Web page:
San Francisco planning commissioners unanimously voted this afternoon (Thursday, June 20) to change the zoning in the heart of the city’s gayborhood to allow for nonprofits to move into large retail spaces.
As the Bay Area Reporter reported in early May, the code change was triggered by the San Francisco AIDS Foundation’s plan to construct a nearly 15,000 square foot gay men’s health center at 474 Castro Street. Under the current rules, only businesses are allowed to operate in Castro storefronts totaling more than 4,000 square feet.
Therefore, SFAF’s proposed health center would not be allowed without a change to the zoning.
Planning staff had recommended that the commission adopt the change so that a “neighborhood-serving nonprofit” could apply for a conditional use permit in a space exceeding the stated allowable limit. The supportive vote was not a surprise, as the zoning change had broad neighborhood support and was backed by gay District 8 Supervisor Scott Wiener.
The new rules apply to storefronts along Castro Street between Market and 19th streets, and on 18th Street between Diamond and Noe streets.
The zoning change requires adoption by the Board of Supervisors, which is expected to sign off on it fairly soon. SFAF is currently finalizing its design plans for the new health center and is expected to seek approval from the planning commission sometime in July.
As the B.A.R. noted in a blog post in early June, SFAF officials have been working with Gensler Architects to refine the design for the remodel of 474 Castro Street, formerly home to Superstar Video and a number of medical offices on the second floor.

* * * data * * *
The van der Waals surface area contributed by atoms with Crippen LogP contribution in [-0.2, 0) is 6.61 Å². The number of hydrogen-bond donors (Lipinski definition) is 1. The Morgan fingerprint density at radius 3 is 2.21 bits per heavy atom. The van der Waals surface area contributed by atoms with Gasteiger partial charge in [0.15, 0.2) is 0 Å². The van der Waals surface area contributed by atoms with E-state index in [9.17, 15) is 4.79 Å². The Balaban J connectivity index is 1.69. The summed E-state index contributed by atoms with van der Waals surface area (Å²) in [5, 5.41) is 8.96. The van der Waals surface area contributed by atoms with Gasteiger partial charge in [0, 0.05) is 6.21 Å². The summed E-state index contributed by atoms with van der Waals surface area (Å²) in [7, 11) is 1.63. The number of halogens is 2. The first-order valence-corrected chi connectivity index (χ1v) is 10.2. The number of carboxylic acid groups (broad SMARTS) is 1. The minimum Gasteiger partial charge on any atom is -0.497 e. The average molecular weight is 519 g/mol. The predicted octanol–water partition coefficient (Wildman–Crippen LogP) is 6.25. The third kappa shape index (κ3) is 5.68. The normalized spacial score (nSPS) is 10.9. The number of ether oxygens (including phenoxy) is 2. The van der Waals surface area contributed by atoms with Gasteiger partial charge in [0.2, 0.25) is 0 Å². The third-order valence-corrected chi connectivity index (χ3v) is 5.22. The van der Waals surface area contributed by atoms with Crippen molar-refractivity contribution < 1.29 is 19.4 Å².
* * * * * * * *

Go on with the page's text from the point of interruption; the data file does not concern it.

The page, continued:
The latest ititeration calls for “big ass doors” made out of wood that would look popped open as a symbol of SFAF’s desire that the new health center be open and inviting to the community. A set of smaller glass doors would serve as the actual entryway into the building.
The plans also call for a third floor addition to be built and a new balcony over the entrance to Blush wine bar, which will remain a tenant of the building. Once completed, SFAF will merge its gay men’s health center Magnet, the Stonewall Project, which provides drug counseling programs, and the Stop AIDS Project, which focuses on HIV prevention, into the new location.
It has signed a 10-year lease for the building and needs to raise $8 and $10 million to cover the construction costs.